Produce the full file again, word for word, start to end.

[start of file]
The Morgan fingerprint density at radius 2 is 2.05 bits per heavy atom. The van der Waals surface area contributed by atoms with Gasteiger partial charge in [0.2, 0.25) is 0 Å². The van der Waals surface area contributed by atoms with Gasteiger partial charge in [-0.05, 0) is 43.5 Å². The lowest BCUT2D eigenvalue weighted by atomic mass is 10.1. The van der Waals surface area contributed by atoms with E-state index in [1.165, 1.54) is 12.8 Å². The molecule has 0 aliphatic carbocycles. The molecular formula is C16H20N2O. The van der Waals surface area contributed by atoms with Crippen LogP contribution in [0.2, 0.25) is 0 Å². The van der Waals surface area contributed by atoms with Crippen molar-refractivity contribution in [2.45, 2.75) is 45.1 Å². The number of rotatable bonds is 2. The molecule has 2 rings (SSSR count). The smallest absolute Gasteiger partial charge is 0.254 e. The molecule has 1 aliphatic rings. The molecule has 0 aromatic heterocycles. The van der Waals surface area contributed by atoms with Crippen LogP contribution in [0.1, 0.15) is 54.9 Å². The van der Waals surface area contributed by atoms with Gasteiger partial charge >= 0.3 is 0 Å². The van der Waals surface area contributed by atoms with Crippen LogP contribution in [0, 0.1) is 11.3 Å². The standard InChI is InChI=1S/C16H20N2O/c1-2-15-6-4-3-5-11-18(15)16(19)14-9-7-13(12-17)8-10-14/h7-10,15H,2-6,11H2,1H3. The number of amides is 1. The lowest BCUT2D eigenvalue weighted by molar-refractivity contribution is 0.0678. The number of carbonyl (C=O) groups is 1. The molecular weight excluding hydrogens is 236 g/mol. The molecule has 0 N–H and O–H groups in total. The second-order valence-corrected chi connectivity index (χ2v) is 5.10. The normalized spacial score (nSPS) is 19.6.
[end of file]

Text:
The Morgan fingerprint density at radius 2 is 2.05 bits per heavy atom. The van der Waals surface area contributed by atoms with Gasteiger partial charge in [0.2, 0.25) is 0 Å². The van der Waals surface area contributed by atoms with Gasteiger partial charge in [-0.05, 0) is 43.5 Å². The lowest BCUT2D eigenvalue weighted by atomic mass is 10.1. The van der Waals surface area contributed by atoms with E-state index in [1.165, 1.54) is 12.8 Å². The molecule has 0 aliphatic carbocycles. The molecular formula is C16H20N2O. The van der Waals surface area contributed by atoms with Crippen LogP contribution in [0.2, 0.25) is 0 Å². The van der Waals surface area contributed by atoms with Crippen molar-refractivity contribution in [2.45, 2.75) is 45.1 Å². The number of rotatable bonds is 2. The molecule has 2 rings (SSSR count). The smallest absolute Gasteiger partial charge is 0.254 e. The molecule has 1 aliphatic rings. The molecule has 0 aromatic heterocycles. The van der Waals surface area contributed by atoms with Crippen LogP contribution in [0.1, 0.15) is 54.9 Å². The van der Waals surface area contributed by atoms with Gasteiger partial charge >= 0.3 is 0 Å². The van der Waals surface area contributed by atoms with Crippen LogP contribution in [0, 0.1) is 11.3 Å². The standard InChI is InChI=1S/C16H20N2O/c1-2-15-6-4-3-5-11-18(15)16(19)14-9-7-13(12-17)8-10-14/h7-10,15H,2-6,11H2,1H3. The number of amides is 1. The lowest BCUT2D eigenvalue weighted by molar-refractivity contribution is 0.0678. The number of carbonyl (C=O) groups is 1. The molecular weight excluding hydrogens is 236 g/mol. The molecule has 0 N–H and O–H groups in total. The second-order valence-corrected chi connectivity index (χ2v) is 5.10. The normalized spacial score (nSPS) is 19.6.